Summer Of Soul (…Or, When The Revolution Could Not Be Televised) Review

Summer Of Soul (…Or, When The Revolution Could Not Be Televised) Review

With beautifully restored footage, which was hidden in a basement over 50 years The film summer Of Soul (…Or, when the Revolution Wasn't Televised) clearly depicts The Harlem Cultural Festival, often called the "Black Woodstock," because it was an event that was a snub by the establishment that didn't want to take place. A labor of love for director Questlove who is best known as the ringleader of Jimmy's House band The Roots, the resulting film is a crucial piece of history and culture as well as a manifestation of Black joy, and possibly the most memorable concert you'll ever attend.

From the very beginning, Questlove quickly sketches the background to the event in a period when American society had been defined by racism conflict as well as youth Black Americans being sent to Vietnam to be cannon fodder criminal killings, and the largely voiceless voices of the marginalized due to the distrust of police, the organisers of the festival employed the Black Panthers for security. In Harlem the era of the plight of the poor and hardships were prevalent and the priority was different from the other cities in the US. In the same year, as the moon landing, when a television reporter asks Neil Armstrong's huge steps, one festival goer simply states, "I couldn't care less." The film clearly shows Harlem could have been burned down to the floor without any balm from the event.

Beyond just fantastic musical compositions, Summer Of Soul captures an exact transition point.

This is the place where Summer Of Soul thrives, with never-before-seen performances from some of the greatest performers, with captivating sets from such artists as Stevie Wonder, Gladys Knight & The Pips, David Ruffin and the gorgeous Nina Simone. Questlove performs in mini-portraits that show where the performers were when they were performing -The 5th Dimension were delighted to perform Harlem since everyone believed they were black — and makes use of a clever tactic of showing both the attendees and the performers video footage of the event enjoying their excitement or crying. The musical highlight will be Mahalia Jackson, and Mavis Staples' hair-raising performance of 'Take My hand, Precious Lord", Martin Luther Kings Jr's favorite song. For Staples she was overwhelmed to perform alongside her idol. For the audience, it's an occasion of spiritual healing.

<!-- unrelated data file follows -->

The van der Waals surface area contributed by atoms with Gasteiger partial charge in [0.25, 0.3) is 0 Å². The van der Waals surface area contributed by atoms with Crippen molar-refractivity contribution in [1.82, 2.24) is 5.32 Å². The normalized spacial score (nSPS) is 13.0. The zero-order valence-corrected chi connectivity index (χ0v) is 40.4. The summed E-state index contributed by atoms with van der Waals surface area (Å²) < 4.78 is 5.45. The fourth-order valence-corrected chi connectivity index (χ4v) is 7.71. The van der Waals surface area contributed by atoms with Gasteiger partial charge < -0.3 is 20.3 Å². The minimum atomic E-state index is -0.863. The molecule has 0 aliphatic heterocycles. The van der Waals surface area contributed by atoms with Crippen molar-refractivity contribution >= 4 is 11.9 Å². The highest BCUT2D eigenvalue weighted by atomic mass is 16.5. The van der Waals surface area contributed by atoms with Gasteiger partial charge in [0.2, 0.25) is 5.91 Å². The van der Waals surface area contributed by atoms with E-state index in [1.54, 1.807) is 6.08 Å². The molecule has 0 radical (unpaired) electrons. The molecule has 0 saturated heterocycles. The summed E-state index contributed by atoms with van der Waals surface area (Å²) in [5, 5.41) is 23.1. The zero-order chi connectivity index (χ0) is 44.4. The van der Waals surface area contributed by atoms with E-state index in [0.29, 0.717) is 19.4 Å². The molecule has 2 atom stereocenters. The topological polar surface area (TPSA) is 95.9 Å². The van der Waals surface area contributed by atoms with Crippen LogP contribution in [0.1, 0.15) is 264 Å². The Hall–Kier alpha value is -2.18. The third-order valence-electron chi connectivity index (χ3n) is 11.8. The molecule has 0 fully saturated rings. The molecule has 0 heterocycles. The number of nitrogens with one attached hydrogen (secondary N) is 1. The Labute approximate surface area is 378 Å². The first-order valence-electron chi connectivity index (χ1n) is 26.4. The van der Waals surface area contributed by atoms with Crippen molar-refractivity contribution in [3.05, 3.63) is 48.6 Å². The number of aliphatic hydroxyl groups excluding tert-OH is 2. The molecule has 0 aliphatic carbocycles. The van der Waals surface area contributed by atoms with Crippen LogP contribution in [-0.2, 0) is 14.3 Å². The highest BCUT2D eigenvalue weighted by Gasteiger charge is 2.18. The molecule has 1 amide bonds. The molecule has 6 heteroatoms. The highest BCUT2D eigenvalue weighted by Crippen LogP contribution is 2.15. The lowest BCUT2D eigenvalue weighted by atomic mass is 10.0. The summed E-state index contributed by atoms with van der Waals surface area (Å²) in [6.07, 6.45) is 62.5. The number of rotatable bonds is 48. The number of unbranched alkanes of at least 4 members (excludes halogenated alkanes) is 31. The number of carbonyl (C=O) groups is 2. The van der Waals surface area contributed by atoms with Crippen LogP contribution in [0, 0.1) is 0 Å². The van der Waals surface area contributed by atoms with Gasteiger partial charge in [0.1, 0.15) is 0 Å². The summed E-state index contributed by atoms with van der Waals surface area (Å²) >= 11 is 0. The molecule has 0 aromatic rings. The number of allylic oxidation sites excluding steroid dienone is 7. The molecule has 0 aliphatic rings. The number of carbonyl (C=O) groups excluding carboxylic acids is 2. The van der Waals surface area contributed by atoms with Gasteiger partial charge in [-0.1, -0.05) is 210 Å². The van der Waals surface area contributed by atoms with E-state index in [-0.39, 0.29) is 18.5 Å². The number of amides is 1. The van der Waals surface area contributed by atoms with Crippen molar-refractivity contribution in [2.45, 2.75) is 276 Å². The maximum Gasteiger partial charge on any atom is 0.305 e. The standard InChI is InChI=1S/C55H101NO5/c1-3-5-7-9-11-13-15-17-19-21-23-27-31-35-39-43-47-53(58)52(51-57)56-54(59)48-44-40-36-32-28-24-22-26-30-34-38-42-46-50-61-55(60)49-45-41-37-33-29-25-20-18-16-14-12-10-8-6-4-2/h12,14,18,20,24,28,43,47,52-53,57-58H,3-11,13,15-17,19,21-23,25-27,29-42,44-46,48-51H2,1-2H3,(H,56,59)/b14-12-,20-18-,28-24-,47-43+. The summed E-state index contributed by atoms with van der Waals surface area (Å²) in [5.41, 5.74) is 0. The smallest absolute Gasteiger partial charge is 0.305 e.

Beyond just great musical performances, Summer Of Soul captures an important moment in time at a point in time when Black Americans were beginning to embrace Afrocentric style (dashikis as well as Afros) as well as the word Negro was dropped symbolically to make way for the term Black. When the people who were leaders in the Civil Rights movement were being murdered in droves and the vibrant, well dressed performers at Harlem Cultural Festival Harlem Cultural Festival emerged as heroes from the dust. Questlove offers space to Charlayne Hunter-Gault, one the two first Black college students to attend the University of Georgia in 1961 which was being harassed by white girls living in the dorms above her, pounding on the floor. She was able to survive it all through being a fan of Nina Simone. Being young, talented as well as Black was to be a the possibility of being targeted however like Summer Of Soul proves, it also meant that you had music as the most powerful weapon.

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